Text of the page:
Validate - you’ve validated that there is a problem and enough people are willing to pay to do something about it,
Modify - what you thought about building needs to be different. Modifying your plan makes your product much more aligned with the marketplace,
Adapt - your initial customers aren’t the right group, but you’ve found a different customer base that wants to pay for your product,
Pivot - you find that your idea doesn’t have traction, but you potentially see another problem to solve.
Understanding your customers, first sales, and feedback
All the research you did for market validation and customer interviews opens up doors for your first beta and sales calls. Validating your ideas with customers also allows you to discover your first beta customers. You’ll write your initial case studies about these customers. They’re the interactions that drive your product revisions and go-to-market plans. You’ll have a market entry strategy driven by research.
“Research is marketing,” said Hood. “It engages you with the various customers that you want.”
Talking to customers early on also helps you learn how to speak to your market effectively. Miovision’s McBride found one of his first sales calls to be both awkward and a great learning experience. McBride telephoned the most prominent data collector in their market to make a pitch.
“I’m like blah, blah, blah, ASP. NET web 2.0, SQL databases like. The product is great, it’s got all this tech in it, and it’s gonna help you modernize your business. But it came across as just like tech jargon.” The prospective customer let McBride speak for a minute before stopping him. “He said to me, listen, I don’t understand anything you just said. Why don’t you go and figure out how to tell me about your product in a way that relates to my business and then you can call me back and we’ll talk.”
McBride said that interaction taught him more about how to approach customers than any other conversation.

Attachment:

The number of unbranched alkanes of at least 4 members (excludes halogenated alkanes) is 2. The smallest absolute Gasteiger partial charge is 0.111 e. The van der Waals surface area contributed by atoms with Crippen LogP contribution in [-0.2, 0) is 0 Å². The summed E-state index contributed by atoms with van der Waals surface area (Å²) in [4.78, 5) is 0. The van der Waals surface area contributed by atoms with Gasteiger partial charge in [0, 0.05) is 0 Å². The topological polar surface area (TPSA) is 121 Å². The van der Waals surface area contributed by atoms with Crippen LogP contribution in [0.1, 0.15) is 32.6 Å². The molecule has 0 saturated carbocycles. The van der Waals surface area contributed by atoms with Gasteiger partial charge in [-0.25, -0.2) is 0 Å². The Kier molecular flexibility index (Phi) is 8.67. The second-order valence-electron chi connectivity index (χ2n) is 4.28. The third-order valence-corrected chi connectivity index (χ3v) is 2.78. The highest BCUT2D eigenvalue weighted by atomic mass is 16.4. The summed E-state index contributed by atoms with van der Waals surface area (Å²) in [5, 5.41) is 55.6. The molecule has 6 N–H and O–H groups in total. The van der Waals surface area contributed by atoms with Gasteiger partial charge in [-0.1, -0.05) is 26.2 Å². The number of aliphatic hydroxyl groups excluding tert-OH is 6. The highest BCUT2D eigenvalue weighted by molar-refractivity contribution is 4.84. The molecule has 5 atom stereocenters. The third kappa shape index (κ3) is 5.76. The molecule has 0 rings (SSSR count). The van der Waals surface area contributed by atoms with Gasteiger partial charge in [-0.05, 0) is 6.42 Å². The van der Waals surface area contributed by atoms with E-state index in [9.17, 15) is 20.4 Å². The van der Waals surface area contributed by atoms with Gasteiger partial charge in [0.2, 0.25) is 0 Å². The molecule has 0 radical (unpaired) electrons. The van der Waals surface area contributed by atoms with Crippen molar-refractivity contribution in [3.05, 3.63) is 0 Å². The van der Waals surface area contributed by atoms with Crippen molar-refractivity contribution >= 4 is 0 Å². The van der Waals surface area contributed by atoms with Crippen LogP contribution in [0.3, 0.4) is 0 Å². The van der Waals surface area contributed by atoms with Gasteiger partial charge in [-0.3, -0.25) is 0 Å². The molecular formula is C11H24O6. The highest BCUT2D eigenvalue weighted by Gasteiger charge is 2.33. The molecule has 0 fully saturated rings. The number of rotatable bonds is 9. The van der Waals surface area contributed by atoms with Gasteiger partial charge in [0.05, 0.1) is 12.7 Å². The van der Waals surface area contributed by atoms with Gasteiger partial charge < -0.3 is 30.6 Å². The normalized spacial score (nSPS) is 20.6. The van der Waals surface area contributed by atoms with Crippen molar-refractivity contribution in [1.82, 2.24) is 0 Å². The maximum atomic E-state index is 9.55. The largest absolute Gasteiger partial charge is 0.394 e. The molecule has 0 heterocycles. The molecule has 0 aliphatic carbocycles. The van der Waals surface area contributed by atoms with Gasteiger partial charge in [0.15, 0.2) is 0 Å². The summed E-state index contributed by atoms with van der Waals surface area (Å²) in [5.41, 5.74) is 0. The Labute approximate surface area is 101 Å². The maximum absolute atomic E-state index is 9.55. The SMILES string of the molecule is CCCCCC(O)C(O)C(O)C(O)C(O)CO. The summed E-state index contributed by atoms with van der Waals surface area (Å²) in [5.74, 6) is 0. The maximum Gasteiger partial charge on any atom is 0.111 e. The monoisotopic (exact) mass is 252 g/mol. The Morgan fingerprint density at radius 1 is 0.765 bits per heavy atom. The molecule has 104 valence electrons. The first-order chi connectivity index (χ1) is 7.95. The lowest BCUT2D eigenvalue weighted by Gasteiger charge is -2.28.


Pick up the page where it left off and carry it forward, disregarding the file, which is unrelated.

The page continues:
“That’s the kind of stuff where the entrepreneurs that do well are the ones that can take that and not internalize it as a criticism, but treat it as a learning opportunity.
Learning how to talk to your customers in their language can lead to your first beta customers and, more importantly, first sales. Getting those first sales are critical to long-term success for your startup. According to the Academy of Management Discoveries, companies that start earning revenue in their first three years are 90% more likely to succeed.
Over our history of working with founders, one common trait sticks out - ambition. Our successful graduates looked beyond the problem to the idea of creating a business set up for long-term success.
Phase 1 of AC:Incubate is dedicated to helping you do the research and market validation necessary to ensure you’ve got the right solution and you’re ready to build it and sell to the ideal customer.
Helping companies go from knowing there’s a better way to becoming industry leaders is what we do at the Accelerator Centre. The proof is in our network. Accelerator Centre clients and alumni represent some of Canada and the world’s biggest startup brands – we’re ready to help you. Apply today!